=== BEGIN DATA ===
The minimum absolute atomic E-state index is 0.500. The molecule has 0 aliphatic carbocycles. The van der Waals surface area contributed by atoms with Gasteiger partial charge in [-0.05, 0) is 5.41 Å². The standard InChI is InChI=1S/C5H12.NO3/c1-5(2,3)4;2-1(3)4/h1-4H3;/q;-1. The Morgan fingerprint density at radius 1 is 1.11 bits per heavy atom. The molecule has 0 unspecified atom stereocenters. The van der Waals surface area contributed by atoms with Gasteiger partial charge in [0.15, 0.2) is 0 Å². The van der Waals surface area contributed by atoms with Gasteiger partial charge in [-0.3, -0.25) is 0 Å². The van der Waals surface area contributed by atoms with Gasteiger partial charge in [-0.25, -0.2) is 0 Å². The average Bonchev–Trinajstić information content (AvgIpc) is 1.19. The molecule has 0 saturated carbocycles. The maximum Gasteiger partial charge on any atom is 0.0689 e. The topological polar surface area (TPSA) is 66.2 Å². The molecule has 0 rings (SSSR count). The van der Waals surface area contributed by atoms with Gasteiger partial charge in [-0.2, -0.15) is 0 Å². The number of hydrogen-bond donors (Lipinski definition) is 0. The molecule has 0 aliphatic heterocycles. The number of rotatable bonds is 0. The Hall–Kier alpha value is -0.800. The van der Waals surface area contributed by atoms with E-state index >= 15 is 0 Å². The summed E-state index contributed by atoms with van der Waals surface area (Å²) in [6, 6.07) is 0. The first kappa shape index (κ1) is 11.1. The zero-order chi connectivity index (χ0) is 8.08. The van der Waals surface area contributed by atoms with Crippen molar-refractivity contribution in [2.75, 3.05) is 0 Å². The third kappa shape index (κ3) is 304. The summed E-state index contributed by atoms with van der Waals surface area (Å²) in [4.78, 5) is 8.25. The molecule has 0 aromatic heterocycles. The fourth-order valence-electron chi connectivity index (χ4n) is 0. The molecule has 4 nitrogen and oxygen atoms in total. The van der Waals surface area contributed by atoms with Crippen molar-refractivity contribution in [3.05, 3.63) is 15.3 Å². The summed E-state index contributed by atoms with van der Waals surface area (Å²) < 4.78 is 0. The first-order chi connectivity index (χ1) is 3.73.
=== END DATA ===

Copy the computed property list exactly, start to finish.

The minimum absolute atomic E-state index is 0.500. The molecule has 0 aliphatic carbocycles. The van der Waals surface area contributed by atoms with Gasteiger partial charge in [-0.05, 0) is 5.41 Å². The standard InChI is InChI=1S/C5H12.NO3/c1-5(2,3)4;2-1(3)4/h1-4H3;/q;-1. The Morgan fingerprint density at radius 1 is 1.11 bits per heavy atom. The molecule has 0 unspecified atom stereocenters. The van der Waals surface area contributed by atoms with Gasteiger partial charge in [0.15, 0.2) is 0 Å². The van der Waals surface area contributed by atoms with Gasteiger partial charge in [-0.3, -0.25) is 0 Å². The van der Waals surface area contributed by atoms with Gasteiger partial charge in [-0.25, -0.2) is 0 Å². The average Bonchev–Trinajstić information content (AvgIpc) is 1.19. The molecule has 0 saturated carbocycles. The maximum Gasteiger partial charge on any atom is 0.0689 e. The topological polar surface area (TPSA) is 66.2 Å². The molecule has 0 rings (SSSR count). The van der Waals surface area contributed by atoms with Gasteiger partial charge in [-0.2, -0.15) is 0 Å². The number of hydrogen-bond donors (Lipinski definition) is 0. The molecule has 0 aliphatic heterocycles. The number of rotatable bonds is 0. The Hall–Kier alpha value is -0.800. The van der Waals surface area contributed by atoms with E-state index >= 15 is 0 Å². The summed E-state index contributed by atoms with van der Waals surface area (Å²) in [6, 6.07) is 0. The first kappa shape index (κ1) is 11.1. The zero-order chi connectivity index (χ0) is 8.08. The van der Waals surface area contributed by atoms with Crippen molar-refractivity contribution in [2.75, 3.05) is 0 Å². The third kappa shape index (κ3) is 304. The summed E-state index contributed by atoms with van der Waals surface area (Å²) in [4.78, 5) is 8.25. The molecule has 0 aromatic heterocycles. The fourth-order valence-electron chi connectivity index (χ4n) is 0. The molecule has 4 nitrogen and oxygen atoms in total. The van der Waals surface area contributed by atoms with Crippen molar-refractivity contribution in [3.05, 3.63) is 15.3 Å². The summed E-state index contributed by atoms with van der Waals surface area (Å²) < 4.78 is 0. The first-order chi connectivity index (χ1) is 3.73.